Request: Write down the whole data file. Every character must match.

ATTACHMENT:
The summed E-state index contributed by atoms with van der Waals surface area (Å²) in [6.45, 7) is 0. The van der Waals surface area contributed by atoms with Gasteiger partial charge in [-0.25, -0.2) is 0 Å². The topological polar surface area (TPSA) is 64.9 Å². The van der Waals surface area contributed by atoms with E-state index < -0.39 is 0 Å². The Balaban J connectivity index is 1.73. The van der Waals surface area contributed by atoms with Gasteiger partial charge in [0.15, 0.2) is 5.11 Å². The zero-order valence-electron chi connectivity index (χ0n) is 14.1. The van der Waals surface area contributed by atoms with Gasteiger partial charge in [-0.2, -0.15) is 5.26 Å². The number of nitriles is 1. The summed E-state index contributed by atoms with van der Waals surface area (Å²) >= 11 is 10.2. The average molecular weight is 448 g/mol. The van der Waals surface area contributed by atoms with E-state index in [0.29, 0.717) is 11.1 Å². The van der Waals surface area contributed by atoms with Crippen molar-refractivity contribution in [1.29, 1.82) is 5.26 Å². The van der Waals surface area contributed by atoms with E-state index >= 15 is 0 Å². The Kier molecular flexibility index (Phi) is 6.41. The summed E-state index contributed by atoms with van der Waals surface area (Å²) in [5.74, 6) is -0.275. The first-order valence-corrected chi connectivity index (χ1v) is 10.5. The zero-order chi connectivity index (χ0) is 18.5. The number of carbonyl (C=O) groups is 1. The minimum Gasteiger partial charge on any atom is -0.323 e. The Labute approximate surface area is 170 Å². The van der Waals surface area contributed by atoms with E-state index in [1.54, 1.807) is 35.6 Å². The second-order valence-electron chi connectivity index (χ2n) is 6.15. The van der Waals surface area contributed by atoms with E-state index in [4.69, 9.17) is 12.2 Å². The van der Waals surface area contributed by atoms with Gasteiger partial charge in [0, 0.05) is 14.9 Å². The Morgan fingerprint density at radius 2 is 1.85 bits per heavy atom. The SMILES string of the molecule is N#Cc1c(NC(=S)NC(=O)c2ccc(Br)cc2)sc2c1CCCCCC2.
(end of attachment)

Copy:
The summed E-state index contributed by atoms with van der Waals surface area (Å²) in [6.45, 7) is 0. The van der Waals surface area contributed by atoms with Gasteiger partial charge in [-0.25, -0.2) is 0 Å². The topological polar surface area (TPSA) is 64.9 Å². The van der Waals surface area contributed by atoms with E-state index < -0.39 is 0 Å². The Balaban J connectivity index is 1.73. The van der Waals surface area contributed by atoms with Gasteiger partial charge in [0.15, 0.2) is 5.11 Å². The zero-order valence-electron chi connectivity index (χ0n) is 14.1. The van der Waals surface area contributed by atoms with Gasteiger partial charge in [-0.2, -0.15) is 5.26 Å². The number of nitriles is 1. The summed E-state index contributed by atoms with van der Waals surface area (Å²) >= 11 is 10.2. The average molecular weight is 448 g/mol. The van der Waals surface area contributed by atoms with E-state index in [0.29, 0.717) is 11.1 Å². The van der Waals surface area contributed by atoms with Crippen molar-refractivity contribution in [1.29, 1.82) is 5.26 Å². The van der Waals surface area contributed by atoms with E-state index >= 15 is 0 Å². The Kier molecular flexibility index (Phi) is 6.41. The summed E-state index contributed by atoms with van der Waals surface area (Å²) in [5.74, 6) is -0.275. The first-order valence-corrected chi connectivity index (χ1v) is 10.5. The zero-order chi connectivity index (χ0) is 18.5. The number of carbonyl (C=O) groups is 1. The minimum Gasteiger partial charge on any atom is -0.323 e. The Labute approximate surface area is 170 Å². The van der Waals surface area contributed by atoms with E-state index in [1.54, 1.807) is 35.6 Å². The second-order valence-electron chi connectivity index (χ2n) is 6.15. The van der Waals surface area contributed by atoms with E-state index in [4.69, 9.17) is 12.2 Å². The van der Waals surface area contributed by atoms with Gasteiger partial charge in [0, 0.05) is 14.9 Å². The Morgan fingerprint density at radius 2 is 1.85 bits per heavy atom. The SMILES string of the molecule is N#Cc1c(NC(=S)NC(=O)c2ccc(Br)cc2)sc2c1CCCCCC2.